|Jimmie Rogers (l), Bob Honzik, and Gary Wolfer.|
The Star Council award is the most coveted recognition that a Council can earn. It recognizes a council's overall excellence in the areas of membership recruitment and retention, promotion of the fraternal insurance program, and sponsorship of service programs in the areas of church, community, council, family, culture of life, and youth activities. Of the 60 councils in Arkansas, only 14 achieved the Star Council award last fraternal year.
|Star Council Award|
Supreme Knight Carl Anderson conveyed the following message to councils earning the award:
"Please accept my sincere congratulations upon attaining this prestigious award You dedication to the Order to promote the ideals of Columbianism for the good of the Church, your community, is seen in the high standard of excellence you have achieved. At the same time, I encourage you to carry forward this enthusiasm to meet the challenges that will face the knights of Columbus in the years ahead. May this award be a reminder and an inspiration to the members of your council to continue and the Order."
|Geri and Dub Green|
Dub and Geri have been involved in Special Olympics for 20 years, the first fifteen primarily as workers during the Olympics. For the past five years Dub has served as a Director of Special Olympics Arkansas (SOAR) in charge of Knights of Columbus (KofC) support and “Olympic Town”. Dub attended numerous planning meetings during the year, while Geri stays busy painting literally thousands of beads for the Olympians to make custom personal necklaces and bracelets at Olympic Town. She also makes all the motel and other arrangements for the numerous knights attending the Olympics in Searcy to work during the Olympics.
During this period Dub and Geri have been selected five times as Knight Family of the Month by their Council.
Olympic Town is a special area on the Olympic Games Site that is operated by the state KofC to provide entertainment and relaxation for the Special Olympians and their families when they are not participating in the actual Olympic events. It consists of numerous carnival type games where all the participants win prizes while the wives and other volunteers assist with colorful nail painting and bracelet making with the custom beads that Geri spends the year making.
|Community Director and Event Coordinator Tom Donnelly conducting the auction assisted by Family Director Jeffrey Silk.|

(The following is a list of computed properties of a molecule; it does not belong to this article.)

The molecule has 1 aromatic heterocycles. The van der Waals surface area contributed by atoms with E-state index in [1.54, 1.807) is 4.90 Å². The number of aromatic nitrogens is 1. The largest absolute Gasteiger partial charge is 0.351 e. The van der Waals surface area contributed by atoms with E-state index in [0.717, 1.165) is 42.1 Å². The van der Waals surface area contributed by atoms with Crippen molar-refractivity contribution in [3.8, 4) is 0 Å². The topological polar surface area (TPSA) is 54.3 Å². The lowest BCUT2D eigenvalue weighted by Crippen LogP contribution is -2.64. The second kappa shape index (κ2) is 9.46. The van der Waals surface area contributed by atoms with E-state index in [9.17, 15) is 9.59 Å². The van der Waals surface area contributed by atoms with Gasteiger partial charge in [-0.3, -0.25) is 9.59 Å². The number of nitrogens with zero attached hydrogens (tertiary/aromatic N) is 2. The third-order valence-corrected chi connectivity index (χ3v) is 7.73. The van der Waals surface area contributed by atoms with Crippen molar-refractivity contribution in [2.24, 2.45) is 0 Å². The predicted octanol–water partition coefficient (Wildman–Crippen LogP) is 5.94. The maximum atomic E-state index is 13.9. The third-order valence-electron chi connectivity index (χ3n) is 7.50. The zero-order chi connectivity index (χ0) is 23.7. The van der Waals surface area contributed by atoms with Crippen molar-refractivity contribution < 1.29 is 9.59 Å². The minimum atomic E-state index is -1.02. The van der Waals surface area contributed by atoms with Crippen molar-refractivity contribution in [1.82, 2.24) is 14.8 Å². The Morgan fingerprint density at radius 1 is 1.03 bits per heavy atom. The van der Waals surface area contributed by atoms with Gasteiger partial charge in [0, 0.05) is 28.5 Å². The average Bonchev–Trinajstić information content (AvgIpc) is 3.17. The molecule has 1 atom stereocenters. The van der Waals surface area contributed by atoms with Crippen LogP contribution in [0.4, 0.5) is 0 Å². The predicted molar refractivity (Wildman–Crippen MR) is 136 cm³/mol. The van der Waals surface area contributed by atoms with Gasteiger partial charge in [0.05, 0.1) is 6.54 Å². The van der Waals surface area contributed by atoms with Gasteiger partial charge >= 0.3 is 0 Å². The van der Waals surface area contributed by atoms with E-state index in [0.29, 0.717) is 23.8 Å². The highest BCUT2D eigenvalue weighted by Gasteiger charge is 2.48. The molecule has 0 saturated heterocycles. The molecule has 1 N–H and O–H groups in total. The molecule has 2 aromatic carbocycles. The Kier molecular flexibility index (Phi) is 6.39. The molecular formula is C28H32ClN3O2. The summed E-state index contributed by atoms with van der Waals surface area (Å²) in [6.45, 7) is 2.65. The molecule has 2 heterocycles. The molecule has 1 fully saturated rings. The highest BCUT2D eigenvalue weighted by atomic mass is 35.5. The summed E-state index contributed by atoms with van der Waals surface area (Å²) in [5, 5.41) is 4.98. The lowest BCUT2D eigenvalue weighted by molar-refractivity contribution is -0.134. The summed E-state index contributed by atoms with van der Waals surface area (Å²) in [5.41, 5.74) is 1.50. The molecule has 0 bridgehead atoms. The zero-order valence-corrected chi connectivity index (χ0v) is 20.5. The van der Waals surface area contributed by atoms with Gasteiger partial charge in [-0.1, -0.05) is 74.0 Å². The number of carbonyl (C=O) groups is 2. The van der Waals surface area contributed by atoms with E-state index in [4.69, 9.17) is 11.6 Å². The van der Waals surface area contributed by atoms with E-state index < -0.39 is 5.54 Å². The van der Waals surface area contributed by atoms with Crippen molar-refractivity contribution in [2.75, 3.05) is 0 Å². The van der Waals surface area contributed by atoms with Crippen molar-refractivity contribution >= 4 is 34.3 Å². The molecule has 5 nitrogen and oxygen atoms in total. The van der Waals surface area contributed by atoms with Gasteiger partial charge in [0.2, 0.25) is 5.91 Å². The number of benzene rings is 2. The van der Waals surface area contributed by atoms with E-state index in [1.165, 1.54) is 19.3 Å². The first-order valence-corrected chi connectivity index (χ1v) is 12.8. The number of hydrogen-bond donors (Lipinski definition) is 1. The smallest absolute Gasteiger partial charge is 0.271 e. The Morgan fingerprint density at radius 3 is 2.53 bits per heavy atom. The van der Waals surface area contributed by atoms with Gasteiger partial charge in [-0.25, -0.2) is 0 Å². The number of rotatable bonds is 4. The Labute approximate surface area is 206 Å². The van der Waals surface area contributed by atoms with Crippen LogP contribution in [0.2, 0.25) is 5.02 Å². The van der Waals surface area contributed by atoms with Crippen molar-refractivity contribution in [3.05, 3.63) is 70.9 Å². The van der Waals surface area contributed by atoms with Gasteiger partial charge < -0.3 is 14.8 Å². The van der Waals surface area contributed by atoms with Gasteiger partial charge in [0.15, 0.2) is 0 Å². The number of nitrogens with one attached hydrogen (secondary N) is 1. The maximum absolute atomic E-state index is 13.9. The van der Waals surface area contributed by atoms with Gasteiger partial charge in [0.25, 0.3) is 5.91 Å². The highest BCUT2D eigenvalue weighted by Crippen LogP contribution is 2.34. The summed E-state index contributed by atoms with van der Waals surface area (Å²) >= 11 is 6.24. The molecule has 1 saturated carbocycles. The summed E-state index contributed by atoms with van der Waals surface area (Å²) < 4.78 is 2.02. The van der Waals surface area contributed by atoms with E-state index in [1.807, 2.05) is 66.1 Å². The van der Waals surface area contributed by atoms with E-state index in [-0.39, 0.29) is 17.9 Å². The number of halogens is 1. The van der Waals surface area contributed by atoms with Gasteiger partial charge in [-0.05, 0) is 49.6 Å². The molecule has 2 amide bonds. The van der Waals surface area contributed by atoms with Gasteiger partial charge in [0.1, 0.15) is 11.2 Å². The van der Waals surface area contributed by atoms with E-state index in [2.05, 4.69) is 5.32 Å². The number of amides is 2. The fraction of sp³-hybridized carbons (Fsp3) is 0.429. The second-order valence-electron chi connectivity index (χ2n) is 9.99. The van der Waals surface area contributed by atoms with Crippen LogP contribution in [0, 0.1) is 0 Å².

The dinner was prepared and served by Wittman’s Grill, and its German cuisine consisted of: garden salad, Wiener schnitzel, sweet potatoes, red cabbage, popovers, and apple strudel. Community Director and Event Chair Tom Donnelly was the emcee, and Carolyn Bodensteiner provided musical entertainment with her singing and guitar playing.
Wheeler Printing provided 300 tickets gratis, and Bill Hall Printing donated two posters. Most decorations were provided by Ladies of the Sacred Heart (LOSH). Fr. Elser, the Wolfers, and the Yerinas made contributions for the auction.
Ruth Wolfer and Mike Kerwin coordinated hall decorations with assistance from Ray and Gynnie Ambrozich,
Net proceeds for the event totaled $4,082 with $1,768 for CPID, $2,072 for Council charities, and $242 for the Flags Forever Program.
Pictures of the evening can be viewed by clicking PHOTOS.
|Winning Team (l-r) Tom Conrad, Rick Meyers, Tim Burke and Larry Stein|
There were tenteams entered in this scramble format event, with four teams from the Hot Springs Village Council 10208; three from the Hot Springs Council 6419; one from Little Rock Council 6615; one from Morrilton Council 5209; and, one from St Vincent Council 10908.
|Pictured (l-r) Youth Director Walter free and Counselor Jennifer Coats along with two students.|
Purchasing and delivering eight boxes of coats satisfies all four Columbian Award requirements for the Youth category. Since Jessieville Schools did not need coats this year, Youth Director Walter Free reached out to the Cutter-Morning Star Elementary School in Hot Springs. It happily accepted the offer.
Sales of Wisconsin cheese coordinated by Ed Miller will once again be the primary source of funds for this $1,760 project.
|Pictured (l-r): Tim Burke, Ted Giraud, and Jim Schmitz|
Of the three new knights, Jim Schmitz went on the fast track, as he was exemplified into the 2nd and 3rd degrees on October 4 at Conway along with Ed Aucoin.
|Larry and Jan|
The event was sponsored by the Parish Life Commission with JoAnn O'Brien as coordinator. Following social time, members of the several choirs under the direction of Lynne Border took the stage and sang a "Thanks for the Memory" parody to Larry. The lyrics were written by Maureen Morgan from ideas suggested by choir members. It follows:
"Thanks for the Memory" parody for Deacon Larry